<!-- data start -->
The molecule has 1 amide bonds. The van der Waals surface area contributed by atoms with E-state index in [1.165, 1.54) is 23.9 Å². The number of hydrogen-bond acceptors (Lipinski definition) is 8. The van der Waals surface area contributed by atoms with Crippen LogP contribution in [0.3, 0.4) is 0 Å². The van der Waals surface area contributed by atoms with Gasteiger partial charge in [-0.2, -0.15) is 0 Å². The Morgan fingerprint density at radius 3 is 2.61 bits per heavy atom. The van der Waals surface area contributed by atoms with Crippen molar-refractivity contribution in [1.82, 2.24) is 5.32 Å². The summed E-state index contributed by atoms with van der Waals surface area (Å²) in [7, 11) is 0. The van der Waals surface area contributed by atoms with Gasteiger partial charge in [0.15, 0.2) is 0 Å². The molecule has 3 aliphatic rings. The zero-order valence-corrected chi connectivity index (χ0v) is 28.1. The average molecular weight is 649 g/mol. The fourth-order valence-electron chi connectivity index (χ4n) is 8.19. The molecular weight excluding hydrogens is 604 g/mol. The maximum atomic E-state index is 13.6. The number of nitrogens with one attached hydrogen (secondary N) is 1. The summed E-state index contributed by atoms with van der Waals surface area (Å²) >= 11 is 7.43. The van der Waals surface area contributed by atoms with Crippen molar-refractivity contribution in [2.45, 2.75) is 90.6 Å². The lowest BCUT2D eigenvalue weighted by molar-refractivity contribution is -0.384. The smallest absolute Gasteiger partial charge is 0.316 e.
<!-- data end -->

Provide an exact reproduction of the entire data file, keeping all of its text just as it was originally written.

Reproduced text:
The molecule has 1 amide bonds. The van der Waals surface area contributed by atoms with E-state index in [1.165, 1.54) is 23.9 Å². The number of hydrogen-bond acceptors (Lipinski definition) is 8. The van der Waals surface area contributed by atoms with Crippen LogP contribution in [0.3, 0.4) is 0 Å². The van der Waals surface area contributed by atoms with Gasteiger partial charge in [-0.2, -0.15) is 0 Å². The Morgan fingerprint density at radius 3 is 2.61 bits per heavy atom. The van der Waals surface area contributed by atoms with Crippen molar-refractivity contribution in [1.82, 2.24) is 5.32 Å². The summed E-state index contributed by atoms with van der Waals surface area (Å²) in [7, 11) is 0. The van der Waals surface area contributed by atoms with Gasteiger partial charge in [0.15, 0.2) is 0 Å². The molecule has 3 aliphatic rings. The zero-order valence-corrected chi connectivity index (χ0v) is 28.1. The average molecular weight is 649 g/mol. The fourth-order valence-electron chi connectivity index (χ4n) is 8.19. The molecular weight excluding hydrogens is 604 g/mol. The maximum atomic E-state index is 13.6. The number of nitrogens with one attached hydrogen (secondary N) is 1. The summed E-state index contributed by atoms with van der Waals surface area (Å²) >= 11 is 7.43. The van der Waals surface area contributed by atoms with Crippen molar-refractivity contribution in [2.45, 2.75) is 90.6 Å². The lowest BCUT2D eigenvalue weighted by molar-refractivity contribution is -0.384. The smallest absolute Gasteiger partial charge is 0.316 e.